I asked Peter Albin why he had Long Johns on when all the other band members were naked. He said “I was cold.” – Jerilyn
1967 in the Haight Ashbury, Big Brother and the Holding Company holding court in bed.
The trolleys run along Haight Street pretty often; the tourists snarl up the traffic a bit, but still you can get from the Oracle office to Fillmore Street, change and arrive at the Fillmore or Winterland in less than twenty minutes. At fifteen cents for the entire journey, that’s not bad at all. The Avalon is a little further away, but just as accessible, and nowadays often more worthwhile. But the ballrooms have lost their importance. They were vital once; without Bill Graham, and the hard work and business knowhow he threw into the Fillmore when the scene was starting, there might never have been an SF Sound to talk about. Give him credit, and give Ralph Gleascn credit, without whose enthusiastic columns in the SF Chronicle the city would have no doubt shut down those psychedelic superstructures before you could say “building inspector!’ And Ken Kesey, the man whose Trips Festivals irrevocably tied together rock & roll and light shows and the head community. The Family Dog, illuminator Bill Ham, The Charlatans, the Matrix and Jefferson Airplane, all those originators who now cling to their place in history with alarming awareness that after two years the past is buried in the dust of centuries.
The ballrooms have given way to environments even more closely knit into the community. The great outdoors, for one; the Panhandle is only two blocks down from Haight Street, and on an average weekend you’ll hear everything from Big Brother & the Holding Company down to the local teen group playing top hits offkey. And it’s all free, free not just from admission charges but from walls and stuffy air and hassles about coming and going; free so that the music is as much a part of your life as a tree in blossom. You can stop and embrace it, or pass on by. The Panhandle is the San Francisco Sound today, the music of the street, the music of the people who live there. The ballrooms, obsolete in terms of the community, have been turned into induction centers — the teenyboppers, the college students, the curious adults come down to the Fillmore to see what’s going on, and they do see, and pretty soon they’re part of it. They may not go directly to Haight Street with flowers in their hair (though many of them do), but they change, they shift their points of view, their minds drop out of Roger Williams and into the Grateful Dead. (Crawdaddy, August 1967)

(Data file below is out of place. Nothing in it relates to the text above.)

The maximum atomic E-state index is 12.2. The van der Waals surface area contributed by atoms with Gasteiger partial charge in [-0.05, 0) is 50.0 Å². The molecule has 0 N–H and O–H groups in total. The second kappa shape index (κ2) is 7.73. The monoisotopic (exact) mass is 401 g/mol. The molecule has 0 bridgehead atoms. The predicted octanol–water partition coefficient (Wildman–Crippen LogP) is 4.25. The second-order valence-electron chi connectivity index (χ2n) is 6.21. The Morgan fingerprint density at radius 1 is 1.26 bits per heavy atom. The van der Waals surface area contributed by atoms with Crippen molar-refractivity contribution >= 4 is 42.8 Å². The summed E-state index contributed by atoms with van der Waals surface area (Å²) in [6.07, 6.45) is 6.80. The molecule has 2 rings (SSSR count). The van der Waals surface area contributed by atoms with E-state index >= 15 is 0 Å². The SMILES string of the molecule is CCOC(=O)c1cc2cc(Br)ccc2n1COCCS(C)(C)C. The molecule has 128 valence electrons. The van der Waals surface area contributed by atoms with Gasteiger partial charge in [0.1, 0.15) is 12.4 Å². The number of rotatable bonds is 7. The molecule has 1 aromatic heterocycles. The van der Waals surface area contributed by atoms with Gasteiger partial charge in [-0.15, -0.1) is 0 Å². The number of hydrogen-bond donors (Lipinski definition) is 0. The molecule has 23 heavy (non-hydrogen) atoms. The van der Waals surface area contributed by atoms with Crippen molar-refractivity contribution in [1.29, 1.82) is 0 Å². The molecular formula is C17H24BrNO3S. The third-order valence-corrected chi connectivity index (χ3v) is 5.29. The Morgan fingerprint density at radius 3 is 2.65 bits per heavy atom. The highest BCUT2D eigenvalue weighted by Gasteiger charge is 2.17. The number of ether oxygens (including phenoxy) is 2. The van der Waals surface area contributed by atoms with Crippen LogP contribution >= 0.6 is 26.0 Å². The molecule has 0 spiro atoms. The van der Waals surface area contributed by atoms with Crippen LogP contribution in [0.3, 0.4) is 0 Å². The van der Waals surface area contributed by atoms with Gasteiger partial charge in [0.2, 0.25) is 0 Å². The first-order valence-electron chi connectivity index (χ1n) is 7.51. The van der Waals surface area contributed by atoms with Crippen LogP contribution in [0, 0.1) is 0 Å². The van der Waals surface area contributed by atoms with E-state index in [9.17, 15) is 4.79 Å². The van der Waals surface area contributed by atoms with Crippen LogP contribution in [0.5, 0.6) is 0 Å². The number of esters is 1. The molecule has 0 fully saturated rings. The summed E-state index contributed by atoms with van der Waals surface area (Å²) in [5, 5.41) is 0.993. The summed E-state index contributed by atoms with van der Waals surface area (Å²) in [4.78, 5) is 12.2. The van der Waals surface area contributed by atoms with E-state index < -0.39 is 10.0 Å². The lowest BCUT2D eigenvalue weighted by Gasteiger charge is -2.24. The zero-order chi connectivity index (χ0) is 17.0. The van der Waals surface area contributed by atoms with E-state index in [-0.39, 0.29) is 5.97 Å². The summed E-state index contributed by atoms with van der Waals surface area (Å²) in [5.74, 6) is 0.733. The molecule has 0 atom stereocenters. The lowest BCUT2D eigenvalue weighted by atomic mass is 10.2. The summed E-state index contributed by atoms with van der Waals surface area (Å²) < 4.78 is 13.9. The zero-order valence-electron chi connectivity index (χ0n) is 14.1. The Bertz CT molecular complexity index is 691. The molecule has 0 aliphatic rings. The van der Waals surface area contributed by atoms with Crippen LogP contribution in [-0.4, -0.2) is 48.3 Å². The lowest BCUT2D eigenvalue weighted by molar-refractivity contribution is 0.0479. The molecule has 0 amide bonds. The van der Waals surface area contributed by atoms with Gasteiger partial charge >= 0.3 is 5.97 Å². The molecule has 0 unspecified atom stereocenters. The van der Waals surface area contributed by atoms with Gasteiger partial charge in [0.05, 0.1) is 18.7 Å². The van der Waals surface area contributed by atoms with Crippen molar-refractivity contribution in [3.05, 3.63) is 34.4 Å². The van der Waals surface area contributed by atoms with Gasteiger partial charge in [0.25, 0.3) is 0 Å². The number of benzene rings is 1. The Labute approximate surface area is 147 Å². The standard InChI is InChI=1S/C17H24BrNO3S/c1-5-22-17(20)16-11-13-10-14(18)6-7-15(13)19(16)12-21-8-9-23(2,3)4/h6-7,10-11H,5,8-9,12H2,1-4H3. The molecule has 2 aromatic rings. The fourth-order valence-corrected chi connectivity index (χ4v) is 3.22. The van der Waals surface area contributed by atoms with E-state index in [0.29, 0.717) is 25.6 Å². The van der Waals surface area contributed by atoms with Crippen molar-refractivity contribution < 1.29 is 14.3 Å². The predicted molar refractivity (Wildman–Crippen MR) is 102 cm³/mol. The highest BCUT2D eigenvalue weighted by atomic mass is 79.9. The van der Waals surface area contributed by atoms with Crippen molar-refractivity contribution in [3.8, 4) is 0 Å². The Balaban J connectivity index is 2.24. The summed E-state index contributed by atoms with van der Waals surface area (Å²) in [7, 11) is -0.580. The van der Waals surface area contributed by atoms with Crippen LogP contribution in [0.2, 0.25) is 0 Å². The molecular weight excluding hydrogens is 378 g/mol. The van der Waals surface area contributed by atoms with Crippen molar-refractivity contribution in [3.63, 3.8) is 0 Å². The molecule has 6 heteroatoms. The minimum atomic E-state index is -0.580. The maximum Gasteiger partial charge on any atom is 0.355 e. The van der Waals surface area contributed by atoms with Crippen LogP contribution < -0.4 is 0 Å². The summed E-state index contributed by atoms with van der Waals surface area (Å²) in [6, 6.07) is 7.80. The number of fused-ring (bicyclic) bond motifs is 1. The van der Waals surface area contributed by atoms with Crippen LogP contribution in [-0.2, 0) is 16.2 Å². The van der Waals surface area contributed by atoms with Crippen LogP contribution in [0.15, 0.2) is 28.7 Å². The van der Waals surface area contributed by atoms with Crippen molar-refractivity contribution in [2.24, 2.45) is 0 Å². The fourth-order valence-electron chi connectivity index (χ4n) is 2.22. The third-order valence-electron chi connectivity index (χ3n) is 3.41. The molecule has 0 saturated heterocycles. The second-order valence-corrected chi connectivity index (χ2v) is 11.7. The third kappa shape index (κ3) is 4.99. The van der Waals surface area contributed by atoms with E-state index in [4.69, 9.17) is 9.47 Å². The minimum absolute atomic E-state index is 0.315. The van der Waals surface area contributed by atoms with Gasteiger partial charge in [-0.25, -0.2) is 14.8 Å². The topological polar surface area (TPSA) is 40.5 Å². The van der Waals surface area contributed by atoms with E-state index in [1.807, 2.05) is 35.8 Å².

Pigpen sporting his biker look
David Crosby of the Byrds
“The only hope we have is our children and the seeds we give them and the gardens we plant together.”
Photos: Top to bottom – Ron Rakow, Gene Anthony, Grant Jacobs